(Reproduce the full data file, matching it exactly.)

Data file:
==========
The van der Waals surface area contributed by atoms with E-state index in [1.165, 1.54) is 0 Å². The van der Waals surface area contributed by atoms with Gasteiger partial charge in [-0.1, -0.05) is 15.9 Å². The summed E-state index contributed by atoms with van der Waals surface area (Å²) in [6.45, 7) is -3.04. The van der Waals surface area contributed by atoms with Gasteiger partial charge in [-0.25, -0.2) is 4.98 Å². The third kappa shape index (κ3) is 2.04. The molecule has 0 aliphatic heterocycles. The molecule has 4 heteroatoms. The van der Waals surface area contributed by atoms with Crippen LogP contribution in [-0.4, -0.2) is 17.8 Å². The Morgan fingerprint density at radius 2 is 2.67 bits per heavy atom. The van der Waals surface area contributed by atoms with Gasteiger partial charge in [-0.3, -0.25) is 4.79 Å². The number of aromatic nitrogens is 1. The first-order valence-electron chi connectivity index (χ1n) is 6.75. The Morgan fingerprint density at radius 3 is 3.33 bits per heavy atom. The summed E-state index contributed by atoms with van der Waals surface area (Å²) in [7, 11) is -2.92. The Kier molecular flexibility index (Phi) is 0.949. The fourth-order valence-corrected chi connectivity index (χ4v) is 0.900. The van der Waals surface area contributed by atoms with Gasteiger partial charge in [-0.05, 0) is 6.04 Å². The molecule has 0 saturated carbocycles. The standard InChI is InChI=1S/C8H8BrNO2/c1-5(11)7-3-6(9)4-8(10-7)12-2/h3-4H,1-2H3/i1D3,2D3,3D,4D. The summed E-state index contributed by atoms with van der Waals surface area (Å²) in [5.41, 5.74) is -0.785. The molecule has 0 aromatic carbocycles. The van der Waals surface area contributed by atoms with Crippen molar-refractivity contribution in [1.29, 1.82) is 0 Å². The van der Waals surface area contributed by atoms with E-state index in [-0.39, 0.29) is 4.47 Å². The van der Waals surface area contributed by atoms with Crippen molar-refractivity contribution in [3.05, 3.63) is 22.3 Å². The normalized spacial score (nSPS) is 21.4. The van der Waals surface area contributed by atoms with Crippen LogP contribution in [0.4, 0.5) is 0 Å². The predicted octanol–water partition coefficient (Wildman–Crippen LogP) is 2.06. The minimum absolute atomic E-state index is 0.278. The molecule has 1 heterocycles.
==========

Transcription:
The van der Waals surface area contributed by atoms with E-state index in [1.165, 1.54) is 0 Å². The van der Waals surface area contributed by atoms with Gasteiger partial charge in [-0.1, -0.05) is 15.9 Å². The summed E-state index contributed by atoms with van der Waals surface area (Å²) in [6.45, 7) is -3.04. The van der Waals surface area contributed by atoms with Gasteiger partial charge in [-0.25, -0.2) is 4.98 Å². The third kappa shape index (κ3) is 2.04. The molecule has 0 aliphatic heterocycles. The molecule has 4 heteroatoms. The van der Waals surface area contributed by atoms with Crippen LogP contribution in [-0.4, -0.2) is 17.8 Å². The Morgan fingerprint density at radius 2 is 2.67 bits per heavy atom. The van der Waals surface area contributed by atoms with Gasteiger partial charge in [-0.3, -0.25) is 4.79 Å². The number of aromatic nitrogens is 1. The first-order valence-electron chi connectivity index (χ1n) is 6.75. The Morgan fingerprint density at radius 3 is 3.33 bits per heavy atom. The summed E-state index contributed by atoms with van der Waals surface area (Å²) in [7, 11) is -2.92. The Kier molecular flexibility index (Phi) is 0.949. The fourth-order valence-corrected chi connectivity index (χ4v) is 0.900. The van der Waals surface area contributed by atoms with Gasteiger partial charge in [-0.05, 0) is 6.04 Å². The molecule has 0 saturated carbocycles. The standard InChI is InChI=1S/C8H8BrNO2/c1-5(11)7-3-6(9)4-8(10-7)12-2/h3-4H,1-2H3/i1D3,2D3,3D,4D. The summed E-state index contributed by atoms with van der Waals surface area (Å²) in [5.41, 5.74) is -0.785. The molecule has 0 aromatic carbocycles. The van der Waals surface area contributed by atoms with Crippen molar-refractivity contribution in [1.29, 1.82) is 0 Å². The van der Waals surface area contributed by atoms with E-state index in [-0.39, 0.29) is 4.47 Å². The van der Waals surface area contributed by atoms with Crippen molar-refractivity contribution in [3.05, 3.63) is 22.3 Å². The normalized spacial score (nSPS) is 21.4. The van der Waals surface area contributed by atoms with Crippen LogP contribution in [0.4, 0.5) is 0 Å². The predicted octanol–water partition coefficient (Wildman–Crippen LogP) is 2.06. The minimum absolute atomic E-state index is 0.278. The molecule has 1 heterocycles.